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Janise v. United States

United States District Court, M.D. Louisiana

September 17, 2019

EMANE JANISE, ET AL.
v.
UNITED STATES OF AMERICA, d/b/a/ UNITED STATES POSTAL SERVICE

          RULING AND ORDER

          JOHN W. deGRAVELLES UNITED STATES JUDGE

         This matter comes before the Court on Defendant's Second Rule 12(b)(1) Motion to Dismiss Claims of Edgar Janise and Chernella Janise (Doc. 29) filed by the United States (“Defendant” or “United States”). Plaintiffs Emane Janise (“Emane”), Edgar Janise (“Edgar”), and Chernella Janise (“Chernella”) (collectively “Plaintiffs”) oppose the motion. (Doc. 32.) Defendant has filed a reply. (Doc. 35.) Oral argument is not necessary.

         The Court has carefully considered the law, facts in the record, and arguments and submissions of the parties and is prepared to rule. For the following reasons, Defendant's motion is granted, and Plaintiffs Edgar and Chernella's claims against Defendant are dismissed without prejudice for lack of subject matter jurisdiction.

         I. Relevant Factual and Procedural Background [1]

         This Federal Tort Claims Act (“FTCA”) lawsuit arises out of a January 17, 2015 motor vehicle accident that occurred in Baton Rouge, Louisiana, involving a vehicle being driven by Plaintiff Emane Janise and a vehicle owned by United States Postal Service (“USPS”). (Doc. 26 at 2.) The vehicle Plaintiff Emane was driving at the time of the accident was owned by her parents, Edgar and Chernella Janise. (Id.)

         On January 13, 2017, Plaintiff Emane submitted an administrative claim on Form SF-95 identifying herself as the claimant and her parents, Edgar and Chernella Janise, as the owners of the vehicle damaged in the accident. (Id. at 3.) Plaintiffs filed this suit on July 31, 2018 after receiving a final denial of that claim. (Doc. 1.) In response, Defendant filed a Rule 12(b)(1) motion to dismiss the claims of Edgar and Chernella Janise for their failure to exhaust administrative remedies under the FTCA. (Doc. 15.) On June 3, 2019, the Court issued a Ruling and Order in which it granted Defendant's motion and gave Plaintiffs an opportunity to amend their Complaint to cure the jurisdictional deficiency. (Doc. 25.)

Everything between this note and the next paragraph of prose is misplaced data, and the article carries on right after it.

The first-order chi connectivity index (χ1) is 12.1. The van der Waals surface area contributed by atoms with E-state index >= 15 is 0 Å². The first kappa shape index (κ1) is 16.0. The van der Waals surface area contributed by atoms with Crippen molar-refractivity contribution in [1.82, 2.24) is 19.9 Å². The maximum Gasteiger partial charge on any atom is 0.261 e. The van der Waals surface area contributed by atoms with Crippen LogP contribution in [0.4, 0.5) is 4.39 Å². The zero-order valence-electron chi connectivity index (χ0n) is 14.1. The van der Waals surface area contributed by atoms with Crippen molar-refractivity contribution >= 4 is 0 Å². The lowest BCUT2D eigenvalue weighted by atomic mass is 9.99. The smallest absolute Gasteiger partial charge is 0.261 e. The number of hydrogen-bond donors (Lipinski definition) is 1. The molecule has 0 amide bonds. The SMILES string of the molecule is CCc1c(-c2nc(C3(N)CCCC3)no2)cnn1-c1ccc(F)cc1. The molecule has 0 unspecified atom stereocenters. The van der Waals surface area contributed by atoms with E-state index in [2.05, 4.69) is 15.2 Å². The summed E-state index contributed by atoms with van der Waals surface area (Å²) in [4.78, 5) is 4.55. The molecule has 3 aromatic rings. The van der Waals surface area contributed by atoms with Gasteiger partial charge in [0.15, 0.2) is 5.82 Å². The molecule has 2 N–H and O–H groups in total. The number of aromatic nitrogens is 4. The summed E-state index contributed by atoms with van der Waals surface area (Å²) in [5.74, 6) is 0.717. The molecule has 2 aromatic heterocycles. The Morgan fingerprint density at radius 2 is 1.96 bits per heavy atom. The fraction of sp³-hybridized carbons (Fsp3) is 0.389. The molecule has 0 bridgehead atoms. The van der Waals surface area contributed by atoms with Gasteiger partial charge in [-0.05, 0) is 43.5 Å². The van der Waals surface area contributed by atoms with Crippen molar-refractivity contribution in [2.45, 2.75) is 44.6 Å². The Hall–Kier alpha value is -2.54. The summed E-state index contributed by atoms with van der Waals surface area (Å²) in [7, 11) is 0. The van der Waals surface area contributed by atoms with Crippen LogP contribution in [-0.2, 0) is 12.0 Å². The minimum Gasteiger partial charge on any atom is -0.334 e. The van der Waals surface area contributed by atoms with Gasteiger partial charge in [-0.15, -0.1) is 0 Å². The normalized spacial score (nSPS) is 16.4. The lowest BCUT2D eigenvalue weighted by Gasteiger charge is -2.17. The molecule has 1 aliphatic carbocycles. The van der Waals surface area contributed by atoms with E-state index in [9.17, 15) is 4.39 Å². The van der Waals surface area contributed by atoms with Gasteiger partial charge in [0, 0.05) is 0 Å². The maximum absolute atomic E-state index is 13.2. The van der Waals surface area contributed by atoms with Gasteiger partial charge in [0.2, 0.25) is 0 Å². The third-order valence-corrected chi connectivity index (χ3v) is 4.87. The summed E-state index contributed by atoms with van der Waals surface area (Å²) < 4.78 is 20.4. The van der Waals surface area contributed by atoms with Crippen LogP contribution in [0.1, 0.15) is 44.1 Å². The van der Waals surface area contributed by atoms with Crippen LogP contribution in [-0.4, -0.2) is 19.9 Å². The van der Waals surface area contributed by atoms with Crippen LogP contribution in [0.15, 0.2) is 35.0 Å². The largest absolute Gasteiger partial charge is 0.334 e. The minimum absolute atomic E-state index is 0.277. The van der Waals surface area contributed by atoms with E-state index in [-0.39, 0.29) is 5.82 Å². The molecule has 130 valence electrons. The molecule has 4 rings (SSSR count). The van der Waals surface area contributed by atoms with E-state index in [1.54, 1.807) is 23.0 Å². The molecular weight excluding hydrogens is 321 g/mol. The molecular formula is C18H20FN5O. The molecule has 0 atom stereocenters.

Subsequently, on June 28, 2019, Edgar and Chernella Janise submitted individual SF-95 administrative claims forms to the USPS for their claim as the owners of the vehicle. (Doc. 26 at 4.) Plaintiffs allege, “[t]he claims forms of Edgar and Chernella Janise relate back to the original claim form by their daughter Emane Janise in that Emane Janise identified her parents as the owners of the vehicle in her original claim.” (Id.) The original claim form submitted January 13, 2017 has received a final determination and this action was filed within six months of that determination. (Id.) The United States now moves to dismiss Edgar and Chernella's claims for lack of subject matter jurisdiction.

         II. Discussion

         A. Parties Arguments

         The United States files the instant motion seeking to dismiss the claims of Edgar and Chernella Janise due to their failure to exhaust administrative remedies under the FTCA prior to initiating this suit. (Doc. 29-1.) Specifically, Defendant contends that while both Edgar and Chernella Janise claim to have submitted their own individual administrative claim forms to the USPS on June 28, 2019, neither of them has alleged that prior to commencing this suit on July 31, 2018, they had obtained a written denial of their individual claims or that six months had elapsed since the filing of those claims, so the court lacks jurisdiction. Defendant also argues that Plaintiffs have no legal support for their relation back theory.

         In response, Plaintiffs assert that because Edgar and Chernella have submitted their own independent SF-95 forms, they have properly met the jurisdictional prerequisites to filing suit. (Doc. 32.) In addition, Plaintiffs rely on an administrative determination they were issued which they argue establishes that jurisdiction is now proper in this Court. (See Doc. 32-1 at 1-2.)

         In reply, Defendant makes two points. (Doc. 35.) First, Defendant again asserts that this lawsuit was brought prematurely. Defendant argues that Edgar and Chernella cannot remedy the jurisdictional defect by bringing their administrative claims to the USPS approximately 11 months after filing suit or by the USPS' Final Agency decision issued thereafter. Second, Defendant argues that Plaintiffs' relation back allegation lacks legal support, and, even if it had some, the law requires complete exhaustion of administrative claims prior to bringing an action.

         B. Applicable Law

         While this Court has previously laid out the requirements for properly exhausting an administrative remedy in its' Ruling and Order (Doc. 25) on Defendant's Motion to Dismiss Claims of Edgar and ...


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